New approach to fighting malaria targets parasite, not mosquitoes

Attempts to control malaria — which kills about 1 million people a year — have traditionally focused on the use of drugs to treat the disease and insecticides to kill mosquitoes.

Now some scientists have devised a sneakier strategy: feed mosquitoes a genetically engineered bacterium that will kill the malaria parasite from within.

Insecticides have a major flaw, said Marcelo Jacobs-Lorena, a malaria expert at Johns Hopkins University and an author of the new study. “When insecticides are used — say, inside of houses — many of the mosquitoes in the area get killed but some will always survive. It’s a perfect way to select for resistance,” he said. That’s because the mosquitoes most resistant to insecticides will survive and have insecticide-resistant offspring. The same problem exists for anti-malaria drugs.

As a result, Jacobs-Lorena said, mosquito populations have continued to thrive, becoming more immune every day to the poisons we expose them to.


He is taking a different, more high-tech approach.

Ten years ago, his group was the first to show that mosquitoes could be genetically engineered to produce anti-malarial proteins in their guts, rendering them incapable of harboring the parasite. The idea was that the insects would be released into the wild and spread their new genes around.

But the technical and ethical barriers to this approach have been difficult to overcome. For one thing, “unless you give the mosquitoes some kind of advantage over normal mosquitoes, they cannot establish themselves,” Jacobs-Lorena said. For another, mosquitoes that carry malaria tend to only mate with each other, making it hard for the resistance gene to spread through mosquito populations.

Plus there is more than one species of mosquito that carries malaria, said Michael Riehle, an entomologist at Arizona State University who was not an author on the new study. You’d have to engineer them all, he said.


Perhaps most difficult of all, there is strong public opposition to the release of genetically modified mosquitoes.

Right now, the Food and Drug Administration is reviewing a proposal from the biotech company Oxitec, of Abingdon, England, to release genetically engineered mosquitoes in Key West, Fla. The insects would be designed to breed a lethal gene into wild mosquito populations, a strategy that is already being deployed by Oxitec in Juaziero, Brazil, to great effect.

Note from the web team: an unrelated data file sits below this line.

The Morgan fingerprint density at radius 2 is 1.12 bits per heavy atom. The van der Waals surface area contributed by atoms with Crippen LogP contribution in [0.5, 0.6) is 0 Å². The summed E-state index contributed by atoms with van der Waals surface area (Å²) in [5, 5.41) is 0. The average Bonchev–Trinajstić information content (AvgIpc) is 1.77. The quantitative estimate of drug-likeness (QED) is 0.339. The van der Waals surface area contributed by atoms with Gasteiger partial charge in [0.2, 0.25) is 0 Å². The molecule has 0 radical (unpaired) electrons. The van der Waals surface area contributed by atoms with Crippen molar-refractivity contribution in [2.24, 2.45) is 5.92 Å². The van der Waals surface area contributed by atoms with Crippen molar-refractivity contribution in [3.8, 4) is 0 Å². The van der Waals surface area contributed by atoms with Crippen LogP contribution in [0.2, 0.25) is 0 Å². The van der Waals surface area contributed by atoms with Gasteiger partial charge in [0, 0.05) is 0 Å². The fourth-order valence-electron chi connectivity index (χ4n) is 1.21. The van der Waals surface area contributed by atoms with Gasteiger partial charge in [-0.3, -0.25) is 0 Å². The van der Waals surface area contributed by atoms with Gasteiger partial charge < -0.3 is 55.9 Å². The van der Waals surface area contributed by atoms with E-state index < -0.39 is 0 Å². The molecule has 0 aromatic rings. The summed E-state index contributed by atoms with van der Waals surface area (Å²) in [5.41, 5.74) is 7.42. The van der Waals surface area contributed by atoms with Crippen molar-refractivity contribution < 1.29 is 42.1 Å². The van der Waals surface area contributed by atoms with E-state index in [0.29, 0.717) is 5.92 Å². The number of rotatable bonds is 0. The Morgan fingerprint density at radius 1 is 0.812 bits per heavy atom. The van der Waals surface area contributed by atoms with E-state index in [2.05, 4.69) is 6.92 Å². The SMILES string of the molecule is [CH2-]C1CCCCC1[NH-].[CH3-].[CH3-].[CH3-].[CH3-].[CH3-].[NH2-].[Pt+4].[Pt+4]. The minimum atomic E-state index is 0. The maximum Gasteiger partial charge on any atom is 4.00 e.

But the plan has encountered fierce local opposition in Florida because of concerns about dangers of genetically modified organisms to people and the local ecosystem.

With this in mind, Jacobs-Lorena’s team has switched its strategy: Instead of modifying mosquitoes, they are genetically engineering bacteria that naturally live in the mosquito gut. The altered bacteria produce several parasite-killing proteins, including one that inserts itself into the outer membrane of the parasite, causing it to leak its contents and die.

The new study, published July 16 in the Proceedings of the National Academy of Sciences, laid out the basic principles.

First, the researchers took advantage of mosquitoes’ love for sweets, getting them to feast on cotton balls that were soaked in a mix of genetically engineered bacteria and sugar. The bacteria traveled with the sugar to the mosquito’s gut, where they took up residence among the sea of microbes living there already.

Next, the scientists allowed the mosquitoes to feast on malaria-tainted blood to see whether the parasite would survive.

“It was amazing,” said Jacobs-Lorena: The proportion of mosquitoes carrying the parasite dropped by 84% and overall parasite levels dropped by more than 90%.


Infectious disease expert Dr. Ravi Durvasula of the University of New Mexico said the work is promising both because of its apparent success and because it avoids some of the pitfalls of previous methods.

“It’s important that they’re not tinkering with the genome of the insect itself,” he said; many researchers believe that people are less likely to object to genetically modified bacteria.

But there’s still a long way to go before the technique can be deployed in the areas that need it most, he added. Most significantly, public health officials would have to devise a way to get the engineered bacteria into the guts of all the wild mosquitoes.

Jacobs-Lorena believes he has a winning strategy: clay pots.

His plan, hatched with collaborators in Burkina Faso in West Africa, is to stash sugar- and bacteria-soaked cotton balls in clay jars. During the day, mosquitoes like to hang out in dark, humid environments, so the clay jars attract them.

“We think that could be an effective way to introduce the bacteria into the mosquitoes,” he said.

Even when the technique is perfected, the engineered bacteria will still need to go through regulatory hoops, and public health officials will need to convince wary citizens that the approach carries no risk to people or the environment, Jacobs-Lorena said.

“If we can convince people that the benefits outweigh the risks, I think we will have a chance,” he said. “We’re talking here about saving lives.”


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